Swedish truckmaker Scania said Tuesday it had appealed against an 880 million euro ($1.03 billion) fine imposed by the European Commission for alleged price-fixing and attempts to dodge costs for stricter pollution rules.
Scania, owned by German auto giant Volkswagen, was the only holdout in the European Union's massive cartel case in which five other truck builders admitted to wrongdoing and jointly received a record fine of three billion euros.
‘Scania has not entered into any pan-European agreement with other manufacturers with regard to pricing. Also, the company has not delayed the introduction of new engines compliant with EU legislation for exhaust emissions,’ the company said in a statement.
‘Scania has been cooperating fully with the European Commission by providing it with requested information and explanations throughout the entire investigation period,’ it added.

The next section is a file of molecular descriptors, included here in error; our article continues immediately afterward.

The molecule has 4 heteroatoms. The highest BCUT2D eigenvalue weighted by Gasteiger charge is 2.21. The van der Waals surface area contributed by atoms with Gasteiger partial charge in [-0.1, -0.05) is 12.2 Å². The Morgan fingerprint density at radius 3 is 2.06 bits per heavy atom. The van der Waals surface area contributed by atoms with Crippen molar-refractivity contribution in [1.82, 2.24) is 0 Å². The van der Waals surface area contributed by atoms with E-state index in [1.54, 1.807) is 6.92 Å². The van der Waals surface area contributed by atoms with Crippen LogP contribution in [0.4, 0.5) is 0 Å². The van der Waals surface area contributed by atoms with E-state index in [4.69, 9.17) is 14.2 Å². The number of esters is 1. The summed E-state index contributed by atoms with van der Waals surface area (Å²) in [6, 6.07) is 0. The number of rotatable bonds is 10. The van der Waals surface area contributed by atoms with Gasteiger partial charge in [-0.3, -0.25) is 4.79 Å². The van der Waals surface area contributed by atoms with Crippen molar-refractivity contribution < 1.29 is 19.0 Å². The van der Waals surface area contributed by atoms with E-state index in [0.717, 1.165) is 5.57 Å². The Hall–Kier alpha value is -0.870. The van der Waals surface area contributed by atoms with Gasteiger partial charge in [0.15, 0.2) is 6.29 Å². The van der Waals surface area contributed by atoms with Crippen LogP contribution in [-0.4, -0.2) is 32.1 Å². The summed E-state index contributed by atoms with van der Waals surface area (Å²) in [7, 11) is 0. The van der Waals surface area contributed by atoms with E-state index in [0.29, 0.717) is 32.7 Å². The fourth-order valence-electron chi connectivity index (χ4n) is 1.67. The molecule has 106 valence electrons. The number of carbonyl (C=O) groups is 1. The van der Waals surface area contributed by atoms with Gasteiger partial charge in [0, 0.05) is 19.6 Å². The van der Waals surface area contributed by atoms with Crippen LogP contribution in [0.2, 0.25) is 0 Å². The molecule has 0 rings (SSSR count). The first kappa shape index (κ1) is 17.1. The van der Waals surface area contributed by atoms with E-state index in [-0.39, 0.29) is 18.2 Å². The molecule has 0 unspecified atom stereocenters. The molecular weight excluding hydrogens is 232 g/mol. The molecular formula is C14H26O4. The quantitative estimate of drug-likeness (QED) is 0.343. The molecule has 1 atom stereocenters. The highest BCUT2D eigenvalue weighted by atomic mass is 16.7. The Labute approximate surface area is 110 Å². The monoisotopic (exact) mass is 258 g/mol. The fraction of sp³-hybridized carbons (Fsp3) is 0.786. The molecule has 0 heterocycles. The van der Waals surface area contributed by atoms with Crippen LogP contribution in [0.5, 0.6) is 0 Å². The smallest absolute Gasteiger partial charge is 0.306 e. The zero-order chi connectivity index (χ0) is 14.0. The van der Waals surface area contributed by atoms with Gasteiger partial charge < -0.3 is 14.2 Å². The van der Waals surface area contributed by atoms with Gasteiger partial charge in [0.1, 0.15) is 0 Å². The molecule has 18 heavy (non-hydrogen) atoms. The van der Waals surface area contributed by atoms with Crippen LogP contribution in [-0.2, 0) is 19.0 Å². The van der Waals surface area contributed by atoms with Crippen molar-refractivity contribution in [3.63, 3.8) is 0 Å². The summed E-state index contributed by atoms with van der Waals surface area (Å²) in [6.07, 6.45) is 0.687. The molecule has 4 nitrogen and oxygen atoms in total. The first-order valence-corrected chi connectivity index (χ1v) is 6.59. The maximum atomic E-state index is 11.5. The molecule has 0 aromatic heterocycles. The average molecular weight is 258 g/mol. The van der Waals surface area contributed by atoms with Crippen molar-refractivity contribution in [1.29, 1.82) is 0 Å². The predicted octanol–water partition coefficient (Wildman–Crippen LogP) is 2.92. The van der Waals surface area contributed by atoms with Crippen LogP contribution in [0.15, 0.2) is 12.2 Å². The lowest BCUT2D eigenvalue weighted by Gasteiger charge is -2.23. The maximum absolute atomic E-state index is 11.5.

Daimler, DAF, Iveco, MAN and Volvo/Renault were hit with fines in July 2016. Along with Scania, they account for nine out of every 10 trucks sold in Europe.
The total penalty inflicted by Brussels against the truckmakers, including Scania, hit 3.8 billion euros, according to the European Commission, the EU's antitrust regulator.
Senior managers from Daimler, DAF, Iveco, MAN and Volvo/Renault hatched the plan at a secret meeting in a ‘cosy’ Brussels hotel, the commission said.
Germany's MAN tipped off the European Commission about the collusion at the highest level, triggering an investigation that began with raids on large truck manufacturers in 2011.
The charge sheet includes accusations of price-fixing, but also alleges the existence of a secret agreement by the companies to delay and then pass on the costs of anti-pollution technology to consumers.
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